WiMax carrier Clearwire is likely to adopt LTE (Long-Term Evolution), and its decision will probably be known within a year, analysts said following the company’s announcement on Wednesday that it will test the network technology.
Clearwire’s plan for trials, set to take place later this year and early next year in Phoenix, was not a big surprise after recent statements by the company that it could use LTE and was studying its options. But the announcement could eventually have an impact on WiMax, as Clearwire’s national network is the world’s largest deployment of it, analysts said.
The carrier, which is majority owned by Sprint Nextel, said it is committed to WiMax for its current build plans and is considering various ways in which the two technologies could coexist. With between 120MHz and 150MHz of radio spectrum in most markets, Clearwire has enough capacity to operate two networks at the same time. Its existing backhaul and core network also could accommodate both networks, Chief Commercial Officer Michael Sievert said in an interview Wednesday. The tests will be carried out in cooperation with Huawei Technologies and Samsung Electronics, and both companies’ base stations in Clearwire’s WiMax network could be upgraded to offer LTE, he said.
If Clearwire does use LTE, it will probably deploy the new network alongside WiMax and gradually change the mix of client devices it offers to consumers, said analyst Peter Jarich of Current Analysis. Once most of its subscribers are using LTE or dual-mode products, the WiMax network might eventually be discontinued.
As a majority of 4G deployment plans by carriers around the world specify LTE, device manufacturers are expected to make a wide array of products to use that type of network. Russian carrier Yota, which announced earlier this year it would adopt LTE, said it was doing so in part because it thought the supply of LTE devices would exceed products for WiMax. For the moment, there are more commercial networks and more devices for WiMax, including the HTC Evo 4G handset sold by Sprint. Clearwire promises its own handsets later this year.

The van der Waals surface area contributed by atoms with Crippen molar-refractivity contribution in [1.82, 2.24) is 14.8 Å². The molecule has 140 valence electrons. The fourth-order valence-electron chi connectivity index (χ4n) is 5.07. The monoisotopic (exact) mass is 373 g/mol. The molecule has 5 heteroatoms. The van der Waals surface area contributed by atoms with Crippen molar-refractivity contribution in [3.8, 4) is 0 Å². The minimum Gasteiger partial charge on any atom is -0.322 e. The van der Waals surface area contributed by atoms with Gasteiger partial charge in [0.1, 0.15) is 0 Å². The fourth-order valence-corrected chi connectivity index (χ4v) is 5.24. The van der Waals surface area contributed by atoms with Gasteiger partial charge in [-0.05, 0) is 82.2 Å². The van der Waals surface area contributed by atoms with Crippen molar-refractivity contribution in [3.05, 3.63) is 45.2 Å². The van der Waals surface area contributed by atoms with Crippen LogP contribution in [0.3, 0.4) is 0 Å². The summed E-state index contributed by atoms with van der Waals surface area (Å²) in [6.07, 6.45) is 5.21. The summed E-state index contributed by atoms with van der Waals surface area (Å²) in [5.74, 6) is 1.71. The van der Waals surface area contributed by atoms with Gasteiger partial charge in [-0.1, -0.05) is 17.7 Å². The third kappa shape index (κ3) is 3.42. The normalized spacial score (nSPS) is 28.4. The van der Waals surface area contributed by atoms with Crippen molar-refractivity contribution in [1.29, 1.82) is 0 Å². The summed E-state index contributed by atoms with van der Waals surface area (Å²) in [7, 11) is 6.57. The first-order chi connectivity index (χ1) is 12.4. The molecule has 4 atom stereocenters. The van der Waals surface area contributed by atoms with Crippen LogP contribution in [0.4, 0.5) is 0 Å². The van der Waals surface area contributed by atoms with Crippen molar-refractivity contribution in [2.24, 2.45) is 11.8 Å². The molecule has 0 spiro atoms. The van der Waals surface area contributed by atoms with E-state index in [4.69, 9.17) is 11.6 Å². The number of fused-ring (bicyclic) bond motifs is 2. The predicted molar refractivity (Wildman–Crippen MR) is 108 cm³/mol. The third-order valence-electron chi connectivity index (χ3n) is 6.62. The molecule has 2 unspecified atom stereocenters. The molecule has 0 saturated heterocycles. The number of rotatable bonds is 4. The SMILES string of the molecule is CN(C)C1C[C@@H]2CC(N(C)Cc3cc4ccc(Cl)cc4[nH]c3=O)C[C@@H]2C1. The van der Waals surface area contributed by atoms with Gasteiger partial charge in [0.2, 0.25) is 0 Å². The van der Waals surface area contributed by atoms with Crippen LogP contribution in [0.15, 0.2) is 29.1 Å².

“The decision will in part be the technology, but mostly the ecosystem — how it develops — and their funding ability,” said Monica Paolini of Senza Fili Consulting. It’s still possible that it will take a long time to work out the kinks in LTE equipment, in which case Clearwire might just stick with WiMax. However, “at this point I think it seems quite likely that they will move to LTE,” Paolini said.
Verizon plans to introduce LTE service by the end of this year, reaching at least 100 million U.S. residents in 25 to 30 major markets, and AT&T has said it expects to roll out some LTE in 2011. But Clearwire has two key advantages over those rivals.
The huge spectrum holdings that the company crowed about in its LTE trial announcement give it a real edge, analysts said. Clearwire said Wednesday that with FDD (frequency-division duplex) technology, it could use a pair of bands that are twice as wide as that of its competitors. As a result, it could offer downstream speeds between 20M bits per second and 70M bps, far above the speeds between 5M bps and 12M bps that Verizon has found in some of its tests. Though even Clearwire wouldn’t get more specific about where in that range the real speed will be, its greater spectrum holdings are a major advantage, analysts said.
In addition, Clearwire can move to LTE at its leisure, because it already offers a 4G service, the analysts said. This is good, because Clearwire will be a pioneer in the technical problems of transitioning from WiMax to LTE, Paolini said. Network equipment vendors say it will be fairly easy to add LTE to their base stations, and Clearwire’s trials will put those claims to the test, she said.
But despite the fact that Clearwire’s not under pressure to get LTE rolled out, analysts don’t believe the suspense will last too long. For one thing, the more subscribers it gets on its WiMax network the harder it will be to bring those customers along to LTE. Clearwire said Wednesday it has about 2 million, counting both its own subscribers and those of wholesale partners.
“Within a year, we should have a good sense of how things are heading,” she said. Jarich thinks it’s likely the carrier will announce a commitment to LTE in the first half of next year, at a major mobile event such as Mobile World Congress in Barcelona in February or CTIA Wireless in Orlando in March.
A gradual move to LTE by Clearwire would affect WiMax vendors, but the industry will probably take Wednesday’s announcement in stride, the analysts said. Makers of both infrastructure and device components have been preparing for a world of two technologies. In addition to the base-station vendors’ transition promises, some chip vendors are beginning to focus on multimode silicon to make devices compatible with both types of networks. Beceem, a maker of device chips that support both WiMax and LTE, will also be participating in Clearwire’s trials.
“It doesn’t help, but it isn’t unexpected,” Paolini said.
Even if Clearwire eventually goes to a pure LTE network, WiMax would probably live on in other networks, such as ones aimed more at stationary use or at specialized machine-to-machine applications, Jarich said.